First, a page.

Journal Series Explores How Eroding Abortion Access Impacts the HF Community

The Journal of Cardiac Failure hopes to be a platform for ongoing dialog and education relevant to high-risk pregnancy and HF.

Journal Series Explores How Eroding Abortion Access Impacts the HF Community

The Journal of Cardiac Failure is launching a series that will explore the intersection of reproductive health and heart failure (HF) care following the loss of federal abortion protections in the United States nearly a year ago.

The series debuted this week with a perspective delving into pregnancy in the context of left ventricular assist device (LVAD) implantation.

Once it became clear that the US Supreme Court would be using the Dobbs v. Jackson Women’s Health Organization case to overturn the 50-year-old Roe v. Wade decision, cardiologists—particularly from the HF community—predicted a detrimental impact on the care of their high-risk patients, many of whom would be placing their lives at risk were they to become pregnant.. Over the ensuing months, concerns have mounted as state-level abortion restrictions continue to spread.

During that time, editors of the Journal of Cardiac Failure (JCF) received a submitted perspective on pregnancy among patients with LVADs, which sparked the idea for a larger series of pieces focused on the care of patients with HF in the post-Roe era, according to Nosheen Reza, MD (University of Pennsylvania, PA), an associate editor of the journal. Now published, the LVAD perspective, with lead author Karen Flores Rosario, MD (Duke University Hospital, Durham, NC), is the first in the series, with several other articles planned for the coming months.

The recurring feature was announced in a JCF “Editor’s Page” article by Reza, Editor-in-Chief Robert Mentz, MD (Duke University Medical Center, Durham, NC), and Deputy Editor Anu Lala, MD (Icahn School of Medicine at Mount Sinai, New York, NY).

“In the process of reviewing the [LVAD] piece, we thought wouldn’t it be great to really expand this conversation and make JCF a home . . . and a platform to facilitate the ongoing dialog and education relevant to the care of our patients across the spectrum of heart failure,” Reza told TCTMD.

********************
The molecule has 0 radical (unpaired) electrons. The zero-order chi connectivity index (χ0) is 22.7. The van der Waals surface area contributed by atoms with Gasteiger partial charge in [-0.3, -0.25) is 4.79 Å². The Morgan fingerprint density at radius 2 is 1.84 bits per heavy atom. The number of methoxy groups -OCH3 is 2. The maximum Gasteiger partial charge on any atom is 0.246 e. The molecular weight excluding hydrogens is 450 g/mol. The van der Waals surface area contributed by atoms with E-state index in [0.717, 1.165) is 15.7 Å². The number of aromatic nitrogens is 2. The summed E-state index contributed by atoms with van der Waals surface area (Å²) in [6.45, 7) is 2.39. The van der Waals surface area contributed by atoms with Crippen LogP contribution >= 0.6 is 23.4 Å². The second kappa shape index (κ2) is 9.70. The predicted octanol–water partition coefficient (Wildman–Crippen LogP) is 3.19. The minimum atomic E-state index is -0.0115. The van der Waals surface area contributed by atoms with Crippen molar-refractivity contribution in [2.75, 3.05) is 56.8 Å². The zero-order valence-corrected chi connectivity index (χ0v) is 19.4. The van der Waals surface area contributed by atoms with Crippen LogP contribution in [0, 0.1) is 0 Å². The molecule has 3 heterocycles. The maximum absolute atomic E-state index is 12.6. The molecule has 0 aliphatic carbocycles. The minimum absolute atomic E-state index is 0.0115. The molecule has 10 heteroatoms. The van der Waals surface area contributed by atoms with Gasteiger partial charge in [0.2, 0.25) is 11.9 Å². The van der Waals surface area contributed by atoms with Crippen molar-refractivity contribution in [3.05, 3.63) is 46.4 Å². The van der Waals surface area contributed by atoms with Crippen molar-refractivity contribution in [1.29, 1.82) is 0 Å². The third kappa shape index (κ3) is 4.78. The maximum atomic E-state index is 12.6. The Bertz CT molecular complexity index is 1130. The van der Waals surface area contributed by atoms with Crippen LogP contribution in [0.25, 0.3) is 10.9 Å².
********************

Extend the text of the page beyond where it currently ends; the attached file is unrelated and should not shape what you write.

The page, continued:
Forthcoming perspectives will tackle pregnancy among patients with HF in general, as well as those undergoing heart transplantation, with adult congenital heart disease, and with pulmonary hypertension. There also will be a piece presenting a personal perspective from a trainee, Reza noted, adding that it’s possible the series will expand from there. “I imagine that we would be open to obviously facilitating ongoing dialog in this space, and we’re really interested in what our readership has to say.”

Reza underscored the seriousness of the discussion by noting that cardiovascular disease is a leading cause of maternal mortality, which is already more of a problem in the US than in other developed nations and continues to worsen. The new JCF series is meant to highlight that women with heart failure are at a particularly high risk compared with others, she said.

“We thought it was important to really educate our community on these issues, really provide these kinds of data about why these populations may be at elevated risk if therapeutic options like elective termination are no longer available and how we can modify our practices to mitigate these risks, not only when a pregnant person with heart failure arrives to our clinic but obviously in the processes before that,” Reza said.

In terms of how practice can be changed now, Reza suggested implementation of preconception counseling for all female patients with advanced cardiovascular disease, the generation of evidence to inform specific guidelines around those discussions, and use of innovative care models that facilitate access to family planning clinics as part of an LVAD evaluation, for instance.

“I’m excited to have those themes echoed throughout these pieces, and I think it’s part of our goal to really inspire this conversation about how we can really change for the better the care of all of our patients,” Reza said.

LVADs and Pregnancy

In their perspective, Flores Rosario et al note that about 7% of women with LVADs are of reproductive age, with most implantations used as a bridge to transplantation. Pregnancy is “often considered to be incompatible with durable LVAD therapy, although limited experience has precluded precise quantification of risks,” they add.

They discuss the need, in the current landscape, for reproductive life planning before LVAD implantation and explore how clinical management of these patients may change, including use of interdisciplinary pregnancy-care teams, incorporation of family-planning discussions and preconception counseling, and timely referral to abortion centers for patients with either unwanted or extreme-risk pregnancies.

The perspective authors also make recommendations for how LVAD programs can respond to the new situation and argue for having a framework to guide discussions touching on the intersection of pregnancy and LVADs.

“This article is a call to action,” they say.

Todd Neale is the Associate News Editor for TCTMD and a Senior Medical Journalist. He got his start in journalism at …

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  • Reza, Mentz, Lala, and Flores Rosario report no relevant conflicts of interest.